Courtesy of the Megiddo Expedition, Tel-Aviv University
Courtesy of the Megiddo Expedition, Tel-Aviv University

3100 Years Ago, an Elite Family Stashed Their Silver Jewelry in a Beer Jug

Courtesy of the Megiddo Expedition, Tel-Aviv University
Courtesy of the Megiddo Expedition, Tel-Aviv University

Instead of containing traces of alcohol, a 3100-year-old beer jug discovered by archaeologists in Israel was stuffed with silver jewelry. Unearthed in 2010 at the Bronze Age settlement of Megiddo, the vessel contained several dozen ancient baubles, ranging from bracelets to beaded works, according to Science News. One of the researchers, Eran Arie, presented the findings earlier this month in Boston at the annual meeting of the American Schools of Oriental Research.

The jewelry-bearing jug likely belonged to a high-ranking Canaanite family, who hid it in the corner of a courtyard. A bowl, and perhaps a cloth shroud, was placed over the container to conceal it. It's unclear why the family left their expensive hoard there, as it likely comprised the majority of their personal wealth, but the find does shed light on how wealthy families tried to keep their valuables safe.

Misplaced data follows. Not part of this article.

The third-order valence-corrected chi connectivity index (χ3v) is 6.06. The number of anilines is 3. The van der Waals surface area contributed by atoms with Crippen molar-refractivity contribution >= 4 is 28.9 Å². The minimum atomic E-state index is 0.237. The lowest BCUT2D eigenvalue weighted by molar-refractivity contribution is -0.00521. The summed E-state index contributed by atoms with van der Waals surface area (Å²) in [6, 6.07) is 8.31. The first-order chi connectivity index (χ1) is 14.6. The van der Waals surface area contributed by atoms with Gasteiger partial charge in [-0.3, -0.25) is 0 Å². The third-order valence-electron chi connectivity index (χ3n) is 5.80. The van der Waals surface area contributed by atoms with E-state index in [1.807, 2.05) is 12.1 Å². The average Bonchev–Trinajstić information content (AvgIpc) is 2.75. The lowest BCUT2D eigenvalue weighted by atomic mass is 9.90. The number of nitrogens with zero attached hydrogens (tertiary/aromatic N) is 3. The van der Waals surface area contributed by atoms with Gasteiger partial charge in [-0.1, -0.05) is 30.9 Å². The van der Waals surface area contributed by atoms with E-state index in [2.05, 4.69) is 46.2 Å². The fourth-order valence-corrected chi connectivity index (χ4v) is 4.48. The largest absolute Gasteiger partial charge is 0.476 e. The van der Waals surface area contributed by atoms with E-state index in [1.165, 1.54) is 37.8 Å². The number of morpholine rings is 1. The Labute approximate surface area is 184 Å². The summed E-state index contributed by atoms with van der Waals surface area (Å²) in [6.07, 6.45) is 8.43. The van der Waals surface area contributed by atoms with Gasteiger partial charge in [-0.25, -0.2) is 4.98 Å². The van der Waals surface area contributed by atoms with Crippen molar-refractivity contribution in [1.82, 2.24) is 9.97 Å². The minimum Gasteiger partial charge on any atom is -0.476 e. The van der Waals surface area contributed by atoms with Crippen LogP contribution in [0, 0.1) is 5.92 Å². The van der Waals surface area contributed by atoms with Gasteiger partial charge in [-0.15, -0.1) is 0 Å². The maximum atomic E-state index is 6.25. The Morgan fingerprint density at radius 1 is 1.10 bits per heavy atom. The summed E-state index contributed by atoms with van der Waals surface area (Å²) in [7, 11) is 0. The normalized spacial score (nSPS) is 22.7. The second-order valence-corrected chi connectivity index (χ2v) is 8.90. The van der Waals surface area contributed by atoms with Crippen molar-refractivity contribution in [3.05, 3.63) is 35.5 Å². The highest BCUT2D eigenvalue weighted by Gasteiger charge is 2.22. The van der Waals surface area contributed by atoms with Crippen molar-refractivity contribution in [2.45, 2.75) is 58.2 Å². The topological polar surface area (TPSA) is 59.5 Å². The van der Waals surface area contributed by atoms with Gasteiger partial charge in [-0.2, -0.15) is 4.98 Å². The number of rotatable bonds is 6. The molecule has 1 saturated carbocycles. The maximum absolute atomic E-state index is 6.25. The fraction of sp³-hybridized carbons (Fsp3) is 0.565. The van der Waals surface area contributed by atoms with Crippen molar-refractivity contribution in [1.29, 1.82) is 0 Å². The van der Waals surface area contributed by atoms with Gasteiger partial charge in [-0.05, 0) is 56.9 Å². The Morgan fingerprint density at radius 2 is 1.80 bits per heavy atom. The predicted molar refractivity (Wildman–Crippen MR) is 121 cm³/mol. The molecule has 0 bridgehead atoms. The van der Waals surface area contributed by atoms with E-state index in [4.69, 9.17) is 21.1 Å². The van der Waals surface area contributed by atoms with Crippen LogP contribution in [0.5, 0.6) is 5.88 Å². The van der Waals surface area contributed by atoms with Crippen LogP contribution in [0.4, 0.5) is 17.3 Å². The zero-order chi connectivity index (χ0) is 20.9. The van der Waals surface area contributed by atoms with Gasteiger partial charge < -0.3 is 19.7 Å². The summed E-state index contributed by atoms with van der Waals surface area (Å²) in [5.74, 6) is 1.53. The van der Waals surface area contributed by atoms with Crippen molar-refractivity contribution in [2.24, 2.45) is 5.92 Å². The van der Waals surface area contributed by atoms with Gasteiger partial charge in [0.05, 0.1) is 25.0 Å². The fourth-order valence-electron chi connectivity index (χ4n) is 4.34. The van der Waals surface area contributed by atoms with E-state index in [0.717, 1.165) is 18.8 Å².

A bowl concealed an Iron Age jug with its neck removed, to accommodate a hoard of precious jewelry.
A bowl concealed an Iron Age jug with its neck removed, to accommodate a hoard of precious jewelry.
Courtesy of the Megiddo Expedition, Tel-Aviv University

 A 3100-year-old jewelry hoard, including earrings, beads, a ring, and silver jewelry wrapped in linen cloths.
A 3100-year-old jewelry hoard, including earrings, beads, a ring, and silver jewelry wrapped in linen cloths.
Courtesy of the Megiddo Expedition, Tel-Aviv University

The owners removed the jug's narrow neck to place the jewelry inside. The cache included 35 silver works—including earrings, rings, and a bracelet, wrapped in two linen cloths—along with carnelian and beads made from electrum, an alloy of gold and silver, which were once probably park of a necklace.

Experts haven't figured out who the jewelry's owners were, but one theory is that they were connected to the government because the courtyard and its surrounding building were once located near the city palace. Since the building appeared to have been destroyed—perhaps in a battle—it's thought that the family fled during a time of crisis, leaving their treasures to sit undetected for millennia. 

[h/t Science News]

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Blue Water Ventures International